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A Touch of Class

A Touch of Class is sensational. Director, writer and producer Melvin Frank has accomplished precisely what Peter Bogdanovich did in What's Up, Doc? - revitalizing, updating and invigorating an earlier film genre to smash results.

A Touch of Class is sensational. Director, writer and producer Melvin Frank has accomplished precisely what Peter Bogdanovich did in What’s Up, Doc? – revitalizing, updating and invigorating an earlier film genre to smash results.

George Segal herein justifies superbly a reputation for comedy ability while Glenda Jackson’s full-spectrum talent is again confirmed. An accidental London meeting between Segal and Jackson leads to a casual pass by Segal, thence (through a series of hilarious complications, including wife, in-laws, and old friends) to a frustrated rendezvous in a Spanish resort. Pair’s romance flourishes into a full-blown affair at home, with Segal wearing himself out dashing between two beds.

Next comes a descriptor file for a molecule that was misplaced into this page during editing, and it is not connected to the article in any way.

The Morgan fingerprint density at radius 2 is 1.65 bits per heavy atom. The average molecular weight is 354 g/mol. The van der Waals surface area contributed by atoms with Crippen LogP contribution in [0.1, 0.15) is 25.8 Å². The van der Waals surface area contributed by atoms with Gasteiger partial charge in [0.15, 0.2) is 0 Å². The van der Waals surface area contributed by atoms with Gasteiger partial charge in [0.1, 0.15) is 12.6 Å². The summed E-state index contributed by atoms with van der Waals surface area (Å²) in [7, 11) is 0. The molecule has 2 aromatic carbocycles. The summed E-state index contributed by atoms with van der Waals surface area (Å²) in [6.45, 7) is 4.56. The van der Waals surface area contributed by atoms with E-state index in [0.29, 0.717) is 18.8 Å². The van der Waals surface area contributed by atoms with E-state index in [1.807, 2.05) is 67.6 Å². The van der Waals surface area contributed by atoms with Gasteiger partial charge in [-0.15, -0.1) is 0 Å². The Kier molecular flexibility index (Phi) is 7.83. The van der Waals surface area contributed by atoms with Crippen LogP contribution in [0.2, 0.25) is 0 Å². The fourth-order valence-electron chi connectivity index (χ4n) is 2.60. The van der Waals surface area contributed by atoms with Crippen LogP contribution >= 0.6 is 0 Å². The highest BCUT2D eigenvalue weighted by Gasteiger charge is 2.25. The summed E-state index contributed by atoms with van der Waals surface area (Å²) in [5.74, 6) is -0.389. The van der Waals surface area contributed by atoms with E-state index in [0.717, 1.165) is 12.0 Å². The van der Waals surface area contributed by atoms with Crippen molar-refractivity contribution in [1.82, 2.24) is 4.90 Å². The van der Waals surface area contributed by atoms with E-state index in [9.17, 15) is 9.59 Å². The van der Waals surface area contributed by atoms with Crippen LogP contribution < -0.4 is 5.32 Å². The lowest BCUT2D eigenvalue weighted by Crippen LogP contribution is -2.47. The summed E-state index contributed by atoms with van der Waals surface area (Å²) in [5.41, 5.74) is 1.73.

The visual and verbal antics are supported by just enough underlying character depth to keep the film on a solid credible basis, setting up the plot for its tender, bittersweet climax.

1973: Best Actress (Glenda Jackson).

Nominations: Best Picture, Story & Screenplay, Original Dramatic Score, Song (‘All That Love Went to Waste’)

A Touch of Class

UK

  • Production: Brut. Director Melvin Frank; Producer Melvin Frank; Screenplay Melvin Frank, Jack Rose; Camera Austin Dempster; Editor Bill Butler; Music John Cameron; Art Director Terry Marsh
  • Crew: (Color) Widescreen. Available on VHS. Extract of a review from 1973. Running time: 106 MIN.
  • With: George Segal Glenda Jackson Paul Sorvino Hildegard Neil Cec Linder K. Callan
  • Music By: